Thoughts on the new federal energy code impacting a quarter of all new housing

A new residential building code is being adopted for USDA and HUD housing, and the two narratives that are coming from this adoption are that the homes will be more energy-efficient and save people money in the long term. However, the increased upfront cost will potentially shut some people out from being able to afford that home. Both of these arguments can be true at the same time. We should be concerned about these issues as inflation harms homeownership through construction cost increases. Yet, homes built less efficiently drive up the total cost of homeownership as energy prices rise. The good news is that the improvement in the building code could position homes and multifamily buildings to align with incentive programs to help reduce the cost. These include the Inflation Reduction Act 45L Tax Credit, which can provide up to $5000 per home or unit in addition to local utility program incentives. For example, in Michigan, Consumers Energy boosted home rebates. The other benefit to the HUD/USDA ruling that many overlook is that it allows the use of third-party residential green building certification programs. GreenHome Institute’s Education Manager is quoted in the recent GBA article on this issue explaining how third-party green building programs, including LEED, National Green Building Standard, Enterprise Green, and other viable certification programs (such as GreenStar Homes Certification) will be exciting to builders. This is because many of these programs offer choice and flexibility, meeting these standards by focusing on different aspects of the five pillars of residential green building: Energy, Health, Materials, Water, and Place. In some aspects, builders focus on what is important to them when pursuing the certification to meet the requirements, which can also be tied in to further funding sources, rebates, and increased home or building value. Increasing home health/comfort and building resiliency as the climate worsens brings intangible value not directly measured in immediate financial returns, thus another benefit of meeting this higher standard. Even insurance companies are coming out to support these codes to protect insurance cost increases from climate events. Let’s also opine for a minute on who will be enforcing these building codes in states and local jurisdictions that still need to adopt them. Considering how building codes are adopted, there is no national federal energy code, so who will be going in to ensure that only federally funded homes meet these energy efficiency standards in all these states? We understand the code is enforced by the builder’s sign-off statement and a lender’s review. Is this an appropriate way to ensure a code is met?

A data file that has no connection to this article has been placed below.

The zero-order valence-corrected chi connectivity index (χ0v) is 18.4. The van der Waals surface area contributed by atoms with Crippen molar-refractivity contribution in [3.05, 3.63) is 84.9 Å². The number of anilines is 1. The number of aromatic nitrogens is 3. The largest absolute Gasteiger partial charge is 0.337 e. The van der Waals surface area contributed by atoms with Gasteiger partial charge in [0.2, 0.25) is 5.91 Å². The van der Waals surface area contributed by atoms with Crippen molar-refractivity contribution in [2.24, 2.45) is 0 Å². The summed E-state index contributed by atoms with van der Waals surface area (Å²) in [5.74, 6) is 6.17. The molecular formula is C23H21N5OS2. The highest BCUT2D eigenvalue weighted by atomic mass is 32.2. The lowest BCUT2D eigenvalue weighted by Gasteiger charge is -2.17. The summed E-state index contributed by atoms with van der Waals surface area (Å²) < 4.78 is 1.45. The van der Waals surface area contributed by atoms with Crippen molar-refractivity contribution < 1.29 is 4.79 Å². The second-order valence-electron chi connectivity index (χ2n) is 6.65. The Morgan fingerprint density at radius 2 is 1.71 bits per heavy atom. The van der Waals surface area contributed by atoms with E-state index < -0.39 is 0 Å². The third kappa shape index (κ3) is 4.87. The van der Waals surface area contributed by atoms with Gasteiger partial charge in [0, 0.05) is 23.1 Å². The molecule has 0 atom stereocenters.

In the meantime, in summary, the Inflation Reduction Act tax credits and local incentives encourage better buildings, and third-party green certifications offer an enforcement mechanism to ensure they meet these standards. 

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